Nick Rau: Yeah, the cookie started out, it's basically just a file that is on your own machine, that your browser is capable of writing to your laptop or your desktop. And what it largely has is it just stores a unique ID, unique to you, and that ID allows whoever you're visiting through that browser to know who you are. And they associate a lot of information on their side, with that ID that they have collected over years and years. So the cookie, was originally used, it was created as a way to persist some information and it was used for, all the things that we notice as users that we feel is really important. Remember me when we are, want to be logged into a service sort of the volume controls of the video player. But in the late 90s, early 2000s, I think folks realized that the cookie could be used, behind the scenes as well for this building these ad profiles. And that really took off around that time. And we've had about 20 years of this happening so that there have been enormous companies, multi-billion Dollar companies that are not the walled gardens that operate completely on the basis of this construct that will be changing now.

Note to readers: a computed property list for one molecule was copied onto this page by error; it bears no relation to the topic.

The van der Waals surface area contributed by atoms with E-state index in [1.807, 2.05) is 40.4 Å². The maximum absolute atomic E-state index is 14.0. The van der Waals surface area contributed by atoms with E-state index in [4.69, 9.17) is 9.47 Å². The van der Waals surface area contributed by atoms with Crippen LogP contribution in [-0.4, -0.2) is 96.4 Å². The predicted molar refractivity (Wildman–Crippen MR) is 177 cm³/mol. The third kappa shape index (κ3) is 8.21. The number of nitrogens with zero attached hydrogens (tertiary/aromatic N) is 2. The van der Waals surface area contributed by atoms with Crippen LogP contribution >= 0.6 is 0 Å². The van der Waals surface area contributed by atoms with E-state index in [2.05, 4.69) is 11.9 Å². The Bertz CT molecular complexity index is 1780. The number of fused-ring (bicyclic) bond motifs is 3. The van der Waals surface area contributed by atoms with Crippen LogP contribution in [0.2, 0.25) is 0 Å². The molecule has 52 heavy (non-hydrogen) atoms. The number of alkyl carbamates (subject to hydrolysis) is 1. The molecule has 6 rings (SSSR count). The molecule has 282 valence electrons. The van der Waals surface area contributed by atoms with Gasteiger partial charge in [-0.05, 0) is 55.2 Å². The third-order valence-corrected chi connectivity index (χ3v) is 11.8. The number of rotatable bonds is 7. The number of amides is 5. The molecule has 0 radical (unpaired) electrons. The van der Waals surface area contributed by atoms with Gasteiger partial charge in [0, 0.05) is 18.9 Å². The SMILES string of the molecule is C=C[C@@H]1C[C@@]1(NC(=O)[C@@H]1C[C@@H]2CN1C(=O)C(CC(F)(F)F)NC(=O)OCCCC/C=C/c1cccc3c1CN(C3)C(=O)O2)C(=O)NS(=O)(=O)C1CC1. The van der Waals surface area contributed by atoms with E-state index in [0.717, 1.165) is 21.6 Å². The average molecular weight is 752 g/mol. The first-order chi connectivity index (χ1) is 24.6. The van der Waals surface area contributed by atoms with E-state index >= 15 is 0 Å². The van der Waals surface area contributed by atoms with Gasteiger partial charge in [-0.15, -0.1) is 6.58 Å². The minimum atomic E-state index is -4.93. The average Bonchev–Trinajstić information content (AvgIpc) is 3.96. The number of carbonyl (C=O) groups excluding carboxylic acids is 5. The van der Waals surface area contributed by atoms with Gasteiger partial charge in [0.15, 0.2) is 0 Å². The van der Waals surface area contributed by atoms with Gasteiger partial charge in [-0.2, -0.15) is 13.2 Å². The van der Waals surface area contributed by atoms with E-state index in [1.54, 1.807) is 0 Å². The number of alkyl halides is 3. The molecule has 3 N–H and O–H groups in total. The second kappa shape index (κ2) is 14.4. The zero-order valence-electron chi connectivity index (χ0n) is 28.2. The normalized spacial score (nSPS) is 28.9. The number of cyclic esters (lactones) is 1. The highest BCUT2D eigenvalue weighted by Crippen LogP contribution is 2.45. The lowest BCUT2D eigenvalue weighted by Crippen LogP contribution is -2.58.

MK: Amazing, all right. So kind of distilling it down for all those watching our show today, then again, going back to the construct of the walled gardens and the open web, what does audience targeting look like in those two worlds post cookies?

Nick Rau: Yeah, great question. So if you go to a walled garden, audience targeting will probably look pretty similar to what, how it looks today. You'll be able to target users on the basis of segments, and you'll be able to do things like frequency capping and follow me behavior and things like that that many marketers have been accustomed to. Subtly I think the power will have definitely shifted to the walled gardens as well.